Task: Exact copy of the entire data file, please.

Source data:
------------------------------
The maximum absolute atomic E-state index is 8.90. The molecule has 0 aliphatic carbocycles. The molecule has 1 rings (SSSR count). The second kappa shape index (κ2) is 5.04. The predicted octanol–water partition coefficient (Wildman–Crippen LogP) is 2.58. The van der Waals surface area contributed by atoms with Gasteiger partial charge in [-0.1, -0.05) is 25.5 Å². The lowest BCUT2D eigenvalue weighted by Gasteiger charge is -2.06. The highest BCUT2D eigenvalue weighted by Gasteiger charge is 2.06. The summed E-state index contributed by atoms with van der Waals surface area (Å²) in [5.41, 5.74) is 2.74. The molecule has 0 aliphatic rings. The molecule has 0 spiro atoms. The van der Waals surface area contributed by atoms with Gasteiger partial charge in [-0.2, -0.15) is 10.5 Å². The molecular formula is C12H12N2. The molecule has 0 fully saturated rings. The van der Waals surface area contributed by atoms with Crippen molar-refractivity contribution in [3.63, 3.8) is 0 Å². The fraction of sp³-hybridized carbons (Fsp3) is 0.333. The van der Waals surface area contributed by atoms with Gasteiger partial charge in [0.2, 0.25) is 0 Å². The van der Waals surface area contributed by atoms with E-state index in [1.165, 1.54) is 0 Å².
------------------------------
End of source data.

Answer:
The maximum absolute atomic E-state index is 8.90. The molecule has 0 aliphatic carbocycles. The molecule has 1 rings (SSSR count). The second kappa shape index (κ2) is 5.04. The predicted octanol–water partition coefficient (Wildman–Crippen LogP) is 2.58. The van der Waals surface area contributed by atoms with Gasteiger partial charge in [-0.1, -0.05) is 25.5 Å². The lowest BCUT2D eigenvalue weighted by Gasteiger charge is -2.06. The highest BCUT2D eigenvalue weighted by Gasteiger charge is 2.06. The summed E-state index contributed by atoms with van der Waals surface area (Å²) in [5.41, 5.74) is 2.74. The molecule has 0 aliphatic rings. The molecule has 0 spiro atoms. The van der Waals surface area contributed by atoms with Gasteiger partial charge in [-0.2, -0.15) is 10.5 Å². The molecular formula is C12H12N2. The molecule has 0 fully saturated rings. The van der Waals surface area contributed by atoms with Crippen molar-refractivity contribution in [3.63, 3.8) is 0 Å². The fraction of sp³-hybridized carbons (Fsp3) is 0.333. The van der Waals surface area contributed by atoms with Gasteiger partial charge in [0.2, 0.25) is 0 Å². The van der Waals surface area contributed by atoms with E-state index in [1.165, 1.54) is 0 Å².